The death of Hugh Hefner is the death of eroticism. His iconic Playboy, that hit the news stands in 1953, completely glorified sexuality. We tend to look at things from the prism of false morality and the Grundyism of our age can never accept the in-your-face nudity. He ridiculed our collective and indoctrinated ethical values and elevated a female figure in its full naked splendour. Detractors may say that he objectified women and relegated them to commodities.
It's an outright mistaken perception. Hefner showed that a woman could be an object of lust and wonder simultaneously. A woman's body is nature's most beautiful creation. Hefner eulogised that creation and tried that we all should also admire this magnificent creation sans the encumbrances of clothes and impediments of faux societal ethos.
The difference between raw sexuality and creative eroticism is often a bit nebulous. Hefner made no attempt to deify a woman's body because a naked woman needs appreciation of men as well as women, not their deification. His playmates, right from Marilyn Monroe to Erica Simpson, demanded the same spontaneously forcecful admiration from predominantly male gaze.
When Sherlyn Chopra of India shed her clothes for Playboy's centrespread a couple of years ago, she admitted that she felt an overwhelming sense of freedom and acceptance from the readers, nay viewers.
Hefner was not a manipulator or an exploiter of women. He was their catalyst to catapult to stardom. Many Playboy playmates went on to become famous models. In other words, he provided a launching pad to them. To judge a feminine figure, one doesn't just need a pair of eyes, but also an inner sense of aesthetic evaluation. He assessed a woman with that innate aestheticism and that's the reason, even bawdier magazines like Penthouseand Hustler couldn't present their women with such naked aplomb.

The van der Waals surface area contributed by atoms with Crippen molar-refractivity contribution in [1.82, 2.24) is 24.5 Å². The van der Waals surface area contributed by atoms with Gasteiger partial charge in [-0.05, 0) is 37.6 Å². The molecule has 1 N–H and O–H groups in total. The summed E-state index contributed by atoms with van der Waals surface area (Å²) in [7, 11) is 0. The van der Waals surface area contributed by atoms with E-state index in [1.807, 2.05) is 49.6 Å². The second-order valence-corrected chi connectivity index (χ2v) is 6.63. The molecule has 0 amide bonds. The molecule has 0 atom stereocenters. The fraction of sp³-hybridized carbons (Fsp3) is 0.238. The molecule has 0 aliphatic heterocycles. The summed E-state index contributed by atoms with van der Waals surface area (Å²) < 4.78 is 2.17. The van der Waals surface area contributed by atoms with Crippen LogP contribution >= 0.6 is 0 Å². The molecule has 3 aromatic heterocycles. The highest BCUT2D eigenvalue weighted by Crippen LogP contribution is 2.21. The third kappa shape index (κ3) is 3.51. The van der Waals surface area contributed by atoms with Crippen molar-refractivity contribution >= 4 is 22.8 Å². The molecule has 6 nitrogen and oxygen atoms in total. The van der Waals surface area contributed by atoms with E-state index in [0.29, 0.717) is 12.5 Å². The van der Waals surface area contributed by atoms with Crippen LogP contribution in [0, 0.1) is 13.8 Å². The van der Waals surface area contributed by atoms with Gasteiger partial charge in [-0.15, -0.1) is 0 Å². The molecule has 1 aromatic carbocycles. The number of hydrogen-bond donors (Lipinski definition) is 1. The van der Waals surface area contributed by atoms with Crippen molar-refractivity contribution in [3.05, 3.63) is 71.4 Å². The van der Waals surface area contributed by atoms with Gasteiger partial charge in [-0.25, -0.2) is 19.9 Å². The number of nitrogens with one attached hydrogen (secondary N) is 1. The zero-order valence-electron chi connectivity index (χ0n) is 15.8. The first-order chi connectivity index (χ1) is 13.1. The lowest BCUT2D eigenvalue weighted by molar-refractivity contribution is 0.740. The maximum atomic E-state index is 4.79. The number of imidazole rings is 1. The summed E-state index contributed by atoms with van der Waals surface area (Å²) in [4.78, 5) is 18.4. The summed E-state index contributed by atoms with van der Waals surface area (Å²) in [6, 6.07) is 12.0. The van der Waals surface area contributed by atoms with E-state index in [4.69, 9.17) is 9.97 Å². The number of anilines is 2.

This was his greatest legacy and the best quality that Hefner had. His own undiminished sexuality and indefatigable virility lent a dash of sexual adventurism to the magazine which's still read and viewed by innumerable connoisseurs.
Mind you, his magazine was not all about female sexuality. There're other features as well which are far removed from sex and so-called 'vulgarity.'
Who can forget Playboy's famous and most perspicuous interviews which enthralled cerebral readers over the years? In December 1966, Playboy'syearly issue carried American non-white novelist James Baldwin's long and perceptive interview which's considered to be one of the finest creative interviews of all time.
There were also famous Playboy jokes, which're racy, raunchy and readable every time they appeared in its jokes section.
Alas, the Indians could never find this magazines in this country but people like yours truly still managed to get smuggled copies of it.
We, the lovers of feminine beauty, will always remember the man with respect and doff our hats to his gumption for being an unabashed admirer of explosive female form.
Au revoir, Hugh Hefner. We'll sorely miss you.